East Inlet

2013 update: I’m sorry that Armand, the wonderful guide who accompanied me on the East Inlet expedition, is no longer in the guide business. 

East InletMy bungalow room is 85º, if the thermometer on the wall is to be believed. I’m sitting in what is more or less the living room, kitchen windows open, table fan blowing at top speed. I packed for cooler weather. We’re getting 90º days & mid-60º nights. Dew point? Hanged if I know. Sticky weather for sure, and the details are irrelevant. It looks like I have only two nights in my tent coming up. If rain holds off, conditions will be fine.

I am nursing sunburned legs after an unforgettable kayak trip. About me & kayaks: I don’t own one. I rent or borrow one on rare occasions, for use on some nice flat body of water. I avoid embarrassment only by traveling alone. Today, I put aside my reluctance to look like a fool, just because I wanted to see East Inlet from the water, not from a few glimpses off East Inlet Road.

At the East Inlet Road boat launch, Pete, Lainie, & I put ourselves in Armand’s capable hands. An easygoing man with a dry wit, Armand knows this area well. He brought a kayak for each of us, so no one was subjected to tandem-kayaking with me. My last experience with a kayak was a few months back when my son and I rented a tandem kayak at Silver Lake state park. I never could manage to find a rhythm, and my poor son endured repeated whacks from my paddle.

I was candid with everyone about my relative inexperience. No matter how awkward or downright wrong my paddling style became, Armand never raised his voice except to call out something encouraging. I suppose that’s what guides are supposed to do, but since I never took a guided trip before, I was relieved not to be taken to task by a stern local with no patience for out-of-towners who can’t paddle a boat properly.

The area we were in has several names, each referring to a specific spot, and I’m not sure which ones we were in: Norton Pool, Moose Pasture, East Inlet. We went across a big pond and then into a narrow stream that wound in what to me seemed like a hopeless maze through the trees. All are beautiful, regardless of name. Eventually, this water all flows into 2nd Lake.

The blazingly sunny day was moderated by a breeze on the water. We paddled out with the wind but against the current, and came home with the current but against the wind. I found paddling upwind to get back across the big pond much easier than trying to push through an opening in a breached beaver dam, against the current. I believe that maneuver took me five minutes, compared to the 10 seconds or so achieved by each of my companions.

Pete had the best free show in town as he paddled behind me, watching me maneuver clumsily but persistently around the many curves. We had the maze to ourselves. When we first hit the pond on the way back, we saw one kayak after another heading out. Armand remarked that most of the people heading onto the pond would probably not continue into the stream – certainly not as far upstream as we went. Their loss.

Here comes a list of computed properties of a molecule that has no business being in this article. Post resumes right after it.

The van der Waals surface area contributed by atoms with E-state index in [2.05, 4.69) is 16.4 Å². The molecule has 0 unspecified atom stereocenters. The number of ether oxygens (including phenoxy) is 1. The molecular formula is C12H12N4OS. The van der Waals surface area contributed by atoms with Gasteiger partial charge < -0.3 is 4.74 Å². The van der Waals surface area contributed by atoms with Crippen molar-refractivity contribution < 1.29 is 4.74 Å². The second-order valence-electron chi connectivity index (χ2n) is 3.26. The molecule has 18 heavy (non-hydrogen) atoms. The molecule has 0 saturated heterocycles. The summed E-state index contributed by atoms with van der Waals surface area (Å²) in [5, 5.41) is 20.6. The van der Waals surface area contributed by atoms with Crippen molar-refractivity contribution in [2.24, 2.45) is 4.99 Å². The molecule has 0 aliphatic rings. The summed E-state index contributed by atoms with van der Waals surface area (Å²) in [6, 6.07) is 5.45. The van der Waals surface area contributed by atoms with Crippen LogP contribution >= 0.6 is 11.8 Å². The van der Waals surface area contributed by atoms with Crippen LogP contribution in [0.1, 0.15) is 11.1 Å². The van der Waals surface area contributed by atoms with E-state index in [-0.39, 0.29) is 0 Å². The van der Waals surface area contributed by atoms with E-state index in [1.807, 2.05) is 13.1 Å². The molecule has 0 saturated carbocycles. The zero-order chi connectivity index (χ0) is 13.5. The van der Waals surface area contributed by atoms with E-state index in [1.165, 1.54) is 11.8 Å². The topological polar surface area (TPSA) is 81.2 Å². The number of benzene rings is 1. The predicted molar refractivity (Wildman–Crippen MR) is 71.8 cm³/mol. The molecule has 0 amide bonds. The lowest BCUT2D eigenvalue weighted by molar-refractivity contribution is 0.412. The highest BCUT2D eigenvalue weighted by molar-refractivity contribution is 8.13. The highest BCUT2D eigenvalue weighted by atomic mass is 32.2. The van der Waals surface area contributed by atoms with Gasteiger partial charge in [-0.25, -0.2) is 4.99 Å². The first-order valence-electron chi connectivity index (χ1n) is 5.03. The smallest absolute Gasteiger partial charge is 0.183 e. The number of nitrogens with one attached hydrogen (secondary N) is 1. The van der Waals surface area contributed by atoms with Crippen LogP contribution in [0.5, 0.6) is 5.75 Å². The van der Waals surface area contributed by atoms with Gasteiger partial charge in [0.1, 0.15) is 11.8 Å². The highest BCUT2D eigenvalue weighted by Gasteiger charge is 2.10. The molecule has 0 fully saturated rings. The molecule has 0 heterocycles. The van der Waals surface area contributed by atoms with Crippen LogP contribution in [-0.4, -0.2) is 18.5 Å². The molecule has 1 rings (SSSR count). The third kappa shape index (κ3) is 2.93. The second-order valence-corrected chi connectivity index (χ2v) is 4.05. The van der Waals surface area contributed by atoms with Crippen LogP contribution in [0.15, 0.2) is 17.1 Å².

I was able to paddle very close to a great blue heron too intent on fishing to pay any attention to me. I saw a bald eagle, huge in comparison to the tiny bird harrying it up in the sky, probably defending her young against the eagle’s depredations. I saw the eagle’s nest. There were many Canada geese that appeared to be unaccustomed to people, unlike the geese back home that have become suburban pests. Armand the guide and Pete the hunter told me which ducks were which, since the only ones I could identify were mallards. Cedar waxwings were abundant.

Kim Nilsen has written in the official CT guidebook about the never-cut stand of black spruce we saw today. Spruce budworm damaged the stand some years ago, but the trees rebounded & this one little area has somehow never been logged.

Perhaps today didn’t count as hiking, but without my CT hike, I never would have found this place or the people who accompanied me. Much of this “hiking” trip, in fact, has been spent doing things other than hiking. I am loving almost all of it. I remain opposed to rainy hikes punctuated with insect stings.

The payment assessed by my hosts for use of the Bungalow is an unspecified monetary donation and/or some trail work. I am going to be donating more than I had originally budgeted. I tried to imagine the bill for everything if this were the “real” world: 5 nights’ lodging, shuttle service, one very important load of laundry. Nothing but the lodging was expected.

I walked to Young’s store today, and they had a pair of padded insoles, which my torn-up feet needed. I snatched them up. When I got back to the Bungalow, I dropped into the swing on the lawn to catch my breath. Lainie returned from errands a few minutes later, and she spied me on the swing. “I have something for you!” she sang out. From her shopping bag, she triumphantly produced a pair of insoles. I burst out laughing. She’s a far more experienced outdoorswoman than I, and she could tell that my blisters were getting the better of me. I accepted the insoles with thanks. Her pair is now in my boots, and I am cutting up the pair I bought to make little doughnut-shaped blister pads.

A fine day, despite my stinging legs. I’m draping my damp laundry over my legs to cool the burn. Sunburn seems a fair price to pay for a day like this.East Inlet